Better-off parents could be charged for school bus services currently offered free to all children living more than three miles away.
The government wants councils to improve pupils' transport
These pupils are legally entitled to free transport, with the distance set at two miles for under-eights.
But a draft Bill announced in the Queen's Speech would allow councils to charge "those who can afford to pay", the government said.
The extra revenue would be reinvested in improving bus services, it added.
David Hart, general secretary of the National Association of Head Teachers, said: "It will not only lead to a rural revolt by parents who are going to be worst affected, but there will be parents all around the country who will be asking themselves whether this seriously undermines free education.
"There will be parents who are going to be forced willy-nilly to pay for
something that, at the moment, is free of charge. It has enormous implications."
Margaret Morrissey, spokeswoman for the National Confederation of Parent-Teacher Associations, called the charges "a retrograde step".
She added: "How can you assume a parent will be able to afford the cost?
"There are many on the borderline and many others will deny that they can't afford it."
However, under the plans, the poorest pupils, entitled to free school meals, would continue to receive free school bus travel.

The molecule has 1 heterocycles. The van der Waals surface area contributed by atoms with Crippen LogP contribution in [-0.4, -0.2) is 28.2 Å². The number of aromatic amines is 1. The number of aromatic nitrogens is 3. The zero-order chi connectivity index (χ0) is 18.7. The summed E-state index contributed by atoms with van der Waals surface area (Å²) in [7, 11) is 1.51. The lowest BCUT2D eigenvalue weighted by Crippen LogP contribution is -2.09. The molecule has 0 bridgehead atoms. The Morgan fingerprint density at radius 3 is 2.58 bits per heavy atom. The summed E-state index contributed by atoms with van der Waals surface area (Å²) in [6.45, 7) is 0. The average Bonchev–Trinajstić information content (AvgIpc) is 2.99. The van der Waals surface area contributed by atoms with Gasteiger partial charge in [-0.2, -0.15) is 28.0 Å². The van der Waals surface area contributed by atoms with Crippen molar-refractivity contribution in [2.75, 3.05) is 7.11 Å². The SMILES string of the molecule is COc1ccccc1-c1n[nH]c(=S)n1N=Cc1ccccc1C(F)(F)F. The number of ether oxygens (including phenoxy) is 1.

The proposals, to be outlined in detail in the School Transport Bill, would "reduce road congestion", the Queen said.
Up to 20 local authorities would set up pilot schemes "to develop innovative solutions to school travel". These would also address safety issues.
The extra money raised from charging better-off parents would help widen access to buses, according to the Department for Education and Skills.
A spokesman said: "This will not threaten the principle of free education.
"Free school transport is popular with the pupils and parents who receive it.
"Unfortunately, at the moment, many other pupils are missing out on this form of transport or may find that they are unable to participate in after-school activities.
"That is why we would like to encourage a small number of local education authorities to look at the transport needs of all pupils, not just those entitled to free travel.
"We would look carefully at the experience of the first few authorities before proceeding any further with the flexibilities."
The government has already pledged £50m to allow local authorities to draw up "travel plans", including more road crossings, lower speed limits and more cycle paths.
Under these, secondary schools will be entitled to £10,000 and primaries to £5,000 to spend on facilities such as bicycle sheds.
Twice as many children are driven to school as 20 years ago, according to official estimates, with most journeys less than two miles long.
Ministers have discussed staggering teaching hours to ease rush-hour road congestion.
Health groups have also expressed fears over the rise in childhood obesity, resulting from fewer pupils walking or cycling to school.